FERC issues final environmental review for Taum Sauk relicensing

The Federal Energy Regulatory Commission on Aug. 29 issued the final environmental assessment on a Union Electric d/b/a Ameren Missouri plan to re-license the 408-MW Taum Sauk Pumped Storage Project.

In June 2008, Union Electric filed an application with the FERC for a new license to continue to operate and maintain its 408-MW Taum Sauk project. The project is located on the East Fork of the Black River in Reynolds County, Mo. This final environmental assessment evaluates the potential natural resource benefits, environmental effects, and economic costs associated with licensing the project.

The Taum Sauk project was out of operation after the upper reservoir suffered a dramatic failure in December 2005.

The Taum Sauk project operates as a peaking and emergency reserve resource. Power is generated by releasing water from the upper reservoir during periods of peak power demand to the lower reservoir through reversible pump/generator units. Water is pumped from the lower to the upper reservoir during periods of low power demand.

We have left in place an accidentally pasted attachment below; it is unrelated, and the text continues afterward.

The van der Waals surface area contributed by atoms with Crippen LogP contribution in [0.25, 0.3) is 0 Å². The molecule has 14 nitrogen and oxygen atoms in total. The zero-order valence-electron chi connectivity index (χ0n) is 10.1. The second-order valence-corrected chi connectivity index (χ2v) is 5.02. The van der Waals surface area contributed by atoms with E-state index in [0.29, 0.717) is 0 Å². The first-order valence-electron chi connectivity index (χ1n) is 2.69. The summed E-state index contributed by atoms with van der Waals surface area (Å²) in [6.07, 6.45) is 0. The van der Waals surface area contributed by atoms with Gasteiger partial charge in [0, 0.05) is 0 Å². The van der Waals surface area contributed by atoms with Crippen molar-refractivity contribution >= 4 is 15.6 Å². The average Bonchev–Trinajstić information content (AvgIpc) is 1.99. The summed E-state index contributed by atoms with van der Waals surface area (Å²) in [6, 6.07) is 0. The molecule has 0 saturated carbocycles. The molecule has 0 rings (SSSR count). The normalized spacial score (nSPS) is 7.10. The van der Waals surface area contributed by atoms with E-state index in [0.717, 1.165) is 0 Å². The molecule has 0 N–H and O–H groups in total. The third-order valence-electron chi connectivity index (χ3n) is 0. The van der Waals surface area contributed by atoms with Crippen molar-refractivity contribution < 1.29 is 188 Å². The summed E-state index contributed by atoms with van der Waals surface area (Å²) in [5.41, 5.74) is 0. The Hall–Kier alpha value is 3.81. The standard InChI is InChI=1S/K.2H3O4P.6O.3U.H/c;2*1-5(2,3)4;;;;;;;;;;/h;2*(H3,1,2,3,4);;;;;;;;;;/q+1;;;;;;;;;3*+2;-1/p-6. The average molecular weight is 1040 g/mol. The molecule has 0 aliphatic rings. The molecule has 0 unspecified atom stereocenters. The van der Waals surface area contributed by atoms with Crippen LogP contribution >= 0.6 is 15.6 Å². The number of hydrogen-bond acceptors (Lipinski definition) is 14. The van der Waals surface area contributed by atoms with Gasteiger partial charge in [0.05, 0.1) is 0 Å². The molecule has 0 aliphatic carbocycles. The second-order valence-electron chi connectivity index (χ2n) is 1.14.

Ameren Missouri proposes to continue its current pumped storage operations and proposes no changes to the project’s generation facilities as the project was recently rebuilt following a dam failure in 2005. The upper reservoir fluctuates by about 90 feet during the pump/generating cycle, the lower reservoir fluctuates by a maximum of 13.5 feet, and the outflow from the lower reservoir does not substantially fluctuate as a result of the pumped storage operations.

About Barry Cassell 20414 Articles
Barry Cassell is Chief Analyst for GenerationHub covering coal and emission controls issues, projects and policy. He has covered the coal and power generation industry for more than 24 years, beginning in November 2011 at GenerationHub and prior to that as editor of SNL Energy’s Coal Report. He was formerly with Coal Outlook for 15 years as the publication’s editor and contributing writer, and prior to that he was editor of Coal & Synfuels Technology and associate editor of The Energy Report. He has a bachelor’s degree from Central Michigan University.